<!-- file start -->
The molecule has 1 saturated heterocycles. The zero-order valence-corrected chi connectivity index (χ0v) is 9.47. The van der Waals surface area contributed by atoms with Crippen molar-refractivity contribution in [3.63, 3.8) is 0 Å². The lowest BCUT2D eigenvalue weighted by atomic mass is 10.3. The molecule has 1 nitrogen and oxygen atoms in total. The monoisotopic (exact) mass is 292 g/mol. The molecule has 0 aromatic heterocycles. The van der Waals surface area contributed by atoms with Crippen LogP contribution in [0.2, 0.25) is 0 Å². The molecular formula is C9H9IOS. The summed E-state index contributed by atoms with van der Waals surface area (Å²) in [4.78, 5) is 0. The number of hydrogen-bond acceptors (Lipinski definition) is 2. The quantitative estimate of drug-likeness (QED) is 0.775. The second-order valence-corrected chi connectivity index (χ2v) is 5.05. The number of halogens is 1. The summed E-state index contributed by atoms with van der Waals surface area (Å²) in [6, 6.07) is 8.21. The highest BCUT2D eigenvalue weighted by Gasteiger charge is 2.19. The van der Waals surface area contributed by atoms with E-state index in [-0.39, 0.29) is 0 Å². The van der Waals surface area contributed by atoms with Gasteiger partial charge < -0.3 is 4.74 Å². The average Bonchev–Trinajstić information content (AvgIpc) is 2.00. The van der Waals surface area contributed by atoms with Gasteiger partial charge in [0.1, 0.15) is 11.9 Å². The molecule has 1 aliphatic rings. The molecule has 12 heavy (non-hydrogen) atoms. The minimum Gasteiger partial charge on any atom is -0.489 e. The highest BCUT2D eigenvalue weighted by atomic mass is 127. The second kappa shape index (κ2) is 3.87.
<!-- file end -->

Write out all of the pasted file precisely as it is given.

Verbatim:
The molecule has 1 saturated heterocycles. The zero-order valence-corrected chi connectivity index (χ0v) is 9.47. The van der Waals surface area contributed by atoms with Crippen molar-refractivity contribution in [3.63, 3.8) is 0 Å². The lowest BCUT2D eigenvalue weighted by atomic mass is 10.3. The molecule has 1 nitrogen and oxygen atoms in total. The monoisotopic (exact) mass is 292 g/mol. The molecule has 0 aromatic heterocycles. The van der Waals surface area contributed by atoms with Crippen LogP contribution in [0.2, 0.25) is 0 Å². The molecular formula is C9H9IOS. The summed E-state index contributed by atoms with van der Waals surface area (Å²) in [4.78, 5) is 0. The number of hydrogen-bond acceptors (Lipinski definition) is 2. The quantitative estimate of drug-likeness (QED) is 0.775. The second-order valence-corrected chi connectivity index (χ2v) is 5.05. The number of halogens is 1. The summed E-state index contributed by atoms with van der Waals surface area (Å²) in [6, 6.07) is 8.21. The highest BCUT2D eigenvalue weighted by Gasteiger charge is 2.19. The van der Waals surface area contributed by atoms with E-state index in [-0.39, 0.29) is 0 Å². The van der Waals surface area contributed by atoms with Gasteiger partial charge < -0.3 is 4.74 Å². The average Bonchev–Trinajstić information content (AvgIpc) is 2.00. The van der Waals surface area contributed by atoms with Gasteiger partial charge in [0.1, 0.15) is 11.9 Å². The molecule has 1 aliphatic rings. The molecule has 12 heavy (non-hydrogen) atoms. The minimum Gasteiger partial charge on any atom is -0.489 e. The highest BCUT2D eigenvalue weighted by atomic mass is 127. The second kappa shape index (κ2) is 3.87.